Henry James' The Wings of the Dove

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Henry James' The Wings of the Dove

This paper will present briefly Henry James and his thoughts about the art of fiction that is presented by his same titled essay before thoroughly analyzing his novel: The Wings of the Dove. James’ ideas on his article The Art of Fiction will be applied to The Wings of the Dove and the narrative style that he uses will be indicated by certain quotations taken from the novel.

James had read classics of English, American, French, and German literature and Russian classics in translation. His models were Dickens, Balzac, and Hawthorne. Then, there is a harness of French, British, and American culture in his works. His first novel, Watch and Ward (1871) was written while he was travelling through Venice and Paris. James wrote novels that portrayed Americans living abroad during his first years in Europe. He is a very important literary figure both in American and British culture. However, he loves Europe and this fact gives us a clue about his interest in different cultures that come out as American characters traveling abroad in most of his novels. James’ approach to the civilization is presented as:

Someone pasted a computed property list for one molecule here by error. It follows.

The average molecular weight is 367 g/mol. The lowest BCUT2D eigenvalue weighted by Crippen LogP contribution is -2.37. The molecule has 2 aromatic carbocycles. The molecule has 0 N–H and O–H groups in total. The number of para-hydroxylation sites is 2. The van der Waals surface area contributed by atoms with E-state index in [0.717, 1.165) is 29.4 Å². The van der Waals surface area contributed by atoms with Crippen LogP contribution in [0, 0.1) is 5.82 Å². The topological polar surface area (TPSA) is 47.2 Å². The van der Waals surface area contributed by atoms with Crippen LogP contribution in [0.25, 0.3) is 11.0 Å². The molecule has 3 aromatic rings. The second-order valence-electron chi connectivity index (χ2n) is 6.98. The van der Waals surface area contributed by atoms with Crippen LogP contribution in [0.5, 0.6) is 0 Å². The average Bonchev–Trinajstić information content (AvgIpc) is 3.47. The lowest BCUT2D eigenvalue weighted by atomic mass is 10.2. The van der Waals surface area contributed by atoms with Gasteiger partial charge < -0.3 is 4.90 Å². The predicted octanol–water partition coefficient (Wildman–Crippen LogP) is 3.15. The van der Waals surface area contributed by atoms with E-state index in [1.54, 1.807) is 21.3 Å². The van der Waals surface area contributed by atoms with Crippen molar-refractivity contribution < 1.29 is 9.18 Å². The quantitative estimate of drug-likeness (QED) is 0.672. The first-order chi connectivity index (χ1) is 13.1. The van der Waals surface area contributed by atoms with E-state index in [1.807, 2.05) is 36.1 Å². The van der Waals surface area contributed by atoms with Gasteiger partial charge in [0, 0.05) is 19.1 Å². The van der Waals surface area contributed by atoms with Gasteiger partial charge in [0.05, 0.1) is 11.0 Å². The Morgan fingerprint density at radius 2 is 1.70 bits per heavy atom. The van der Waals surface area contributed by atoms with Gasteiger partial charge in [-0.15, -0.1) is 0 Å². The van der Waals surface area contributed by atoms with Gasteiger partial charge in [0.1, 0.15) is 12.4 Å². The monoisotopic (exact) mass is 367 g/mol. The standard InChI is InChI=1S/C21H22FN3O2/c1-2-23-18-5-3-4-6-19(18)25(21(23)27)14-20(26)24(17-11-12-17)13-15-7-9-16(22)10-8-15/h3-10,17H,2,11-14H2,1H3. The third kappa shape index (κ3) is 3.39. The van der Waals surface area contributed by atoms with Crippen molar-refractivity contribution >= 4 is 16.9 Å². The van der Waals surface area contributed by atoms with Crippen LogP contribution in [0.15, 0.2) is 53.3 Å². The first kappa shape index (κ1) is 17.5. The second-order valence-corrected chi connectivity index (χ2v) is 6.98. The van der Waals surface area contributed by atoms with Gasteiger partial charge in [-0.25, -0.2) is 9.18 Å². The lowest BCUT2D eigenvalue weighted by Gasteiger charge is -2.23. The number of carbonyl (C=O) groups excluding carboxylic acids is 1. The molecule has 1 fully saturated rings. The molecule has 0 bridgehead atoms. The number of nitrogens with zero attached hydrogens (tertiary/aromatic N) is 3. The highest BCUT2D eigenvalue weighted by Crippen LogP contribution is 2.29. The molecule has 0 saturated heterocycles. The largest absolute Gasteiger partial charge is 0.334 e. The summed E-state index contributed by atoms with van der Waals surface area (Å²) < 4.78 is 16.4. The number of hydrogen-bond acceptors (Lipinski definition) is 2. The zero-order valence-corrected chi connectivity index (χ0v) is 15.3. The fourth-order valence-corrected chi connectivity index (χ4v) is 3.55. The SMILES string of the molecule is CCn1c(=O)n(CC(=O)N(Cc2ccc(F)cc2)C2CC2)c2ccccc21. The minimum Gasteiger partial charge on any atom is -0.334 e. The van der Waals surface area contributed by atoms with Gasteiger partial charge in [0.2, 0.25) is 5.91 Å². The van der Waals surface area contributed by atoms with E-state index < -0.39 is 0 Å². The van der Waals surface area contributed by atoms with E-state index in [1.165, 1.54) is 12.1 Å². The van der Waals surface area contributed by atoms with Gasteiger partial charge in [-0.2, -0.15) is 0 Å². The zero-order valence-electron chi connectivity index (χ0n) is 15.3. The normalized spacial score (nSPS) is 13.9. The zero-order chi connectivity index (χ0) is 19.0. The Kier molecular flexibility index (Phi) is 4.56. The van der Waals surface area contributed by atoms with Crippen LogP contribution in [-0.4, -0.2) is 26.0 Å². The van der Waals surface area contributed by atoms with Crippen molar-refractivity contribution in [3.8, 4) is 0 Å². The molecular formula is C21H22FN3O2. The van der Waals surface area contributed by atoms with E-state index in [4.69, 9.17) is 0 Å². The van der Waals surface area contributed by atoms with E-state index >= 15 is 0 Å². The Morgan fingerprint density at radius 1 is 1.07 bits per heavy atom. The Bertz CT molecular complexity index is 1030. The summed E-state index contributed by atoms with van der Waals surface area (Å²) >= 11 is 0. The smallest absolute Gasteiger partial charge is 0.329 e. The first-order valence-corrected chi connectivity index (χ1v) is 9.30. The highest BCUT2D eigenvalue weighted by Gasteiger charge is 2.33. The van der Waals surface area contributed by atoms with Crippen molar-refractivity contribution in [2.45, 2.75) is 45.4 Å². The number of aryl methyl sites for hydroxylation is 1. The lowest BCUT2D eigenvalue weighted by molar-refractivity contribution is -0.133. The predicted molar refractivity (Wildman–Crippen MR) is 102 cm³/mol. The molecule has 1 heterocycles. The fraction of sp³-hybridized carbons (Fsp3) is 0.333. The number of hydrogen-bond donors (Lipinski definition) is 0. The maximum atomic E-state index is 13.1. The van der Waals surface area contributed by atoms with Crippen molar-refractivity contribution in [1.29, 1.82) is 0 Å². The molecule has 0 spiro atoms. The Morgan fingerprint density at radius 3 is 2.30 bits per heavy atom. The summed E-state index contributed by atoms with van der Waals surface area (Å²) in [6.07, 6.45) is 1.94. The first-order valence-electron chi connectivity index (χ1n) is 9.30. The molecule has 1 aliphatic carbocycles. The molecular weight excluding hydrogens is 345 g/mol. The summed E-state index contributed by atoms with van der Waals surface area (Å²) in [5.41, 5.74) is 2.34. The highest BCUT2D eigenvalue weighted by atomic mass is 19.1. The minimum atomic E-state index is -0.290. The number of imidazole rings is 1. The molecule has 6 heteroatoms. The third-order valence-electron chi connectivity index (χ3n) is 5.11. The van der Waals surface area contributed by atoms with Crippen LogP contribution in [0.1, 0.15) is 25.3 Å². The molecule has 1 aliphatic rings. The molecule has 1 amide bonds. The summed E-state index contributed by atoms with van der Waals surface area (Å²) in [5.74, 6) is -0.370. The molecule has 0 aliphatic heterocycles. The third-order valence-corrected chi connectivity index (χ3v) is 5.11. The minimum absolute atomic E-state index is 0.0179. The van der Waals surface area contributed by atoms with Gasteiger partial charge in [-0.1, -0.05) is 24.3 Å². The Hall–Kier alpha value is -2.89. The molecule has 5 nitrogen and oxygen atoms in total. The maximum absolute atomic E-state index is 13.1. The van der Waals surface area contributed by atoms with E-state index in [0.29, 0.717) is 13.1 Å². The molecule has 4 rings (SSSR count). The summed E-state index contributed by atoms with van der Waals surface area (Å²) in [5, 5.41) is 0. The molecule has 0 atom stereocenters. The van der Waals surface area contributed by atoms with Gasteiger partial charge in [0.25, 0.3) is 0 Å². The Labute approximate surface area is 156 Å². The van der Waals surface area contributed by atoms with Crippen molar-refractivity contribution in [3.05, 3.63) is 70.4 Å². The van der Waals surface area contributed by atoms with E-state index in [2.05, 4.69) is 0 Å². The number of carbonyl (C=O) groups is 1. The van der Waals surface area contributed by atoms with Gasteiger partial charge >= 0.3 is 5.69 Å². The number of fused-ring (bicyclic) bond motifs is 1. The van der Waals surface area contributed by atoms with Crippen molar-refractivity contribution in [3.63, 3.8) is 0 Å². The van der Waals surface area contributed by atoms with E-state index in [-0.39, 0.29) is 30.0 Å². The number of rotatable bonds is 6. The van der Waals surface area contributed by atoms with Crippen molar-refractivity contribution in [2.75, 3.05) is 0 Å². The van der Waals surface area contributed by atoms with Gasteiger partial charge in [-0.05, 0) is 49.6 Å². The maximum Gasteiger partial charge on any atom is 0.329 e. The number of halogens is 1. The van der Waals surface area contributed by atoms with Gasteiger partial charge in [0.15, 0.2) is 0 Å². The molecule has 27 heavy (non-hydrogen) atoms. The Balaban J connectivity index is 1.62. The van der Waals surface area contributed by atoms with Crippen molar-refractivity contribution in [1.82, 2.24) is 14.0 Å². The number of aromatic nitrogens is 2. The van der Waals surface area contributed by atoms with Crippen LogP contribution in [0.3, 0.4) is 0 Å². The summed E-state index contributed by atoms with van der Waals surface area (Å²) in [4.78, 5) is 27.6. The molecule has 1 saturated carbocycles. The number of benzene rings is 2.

Henry James, at the other extreme, never ceased to regard America as essentially an outlying region of European, more specifically of Anglo-Saxon, civilization . . . Henry James was a patriot to his race, and his final transfer of citizenship, though immediately called forth by his sense of America’s procrastination in the World War, was but the outward sign of a temperamental repatriation already complete.1

In fact, the outbreak of World War I was a shock for James and in July 1915 he became a British citizen in protest against the U.S.’ refusal to enter the war. He was sensitive on n...

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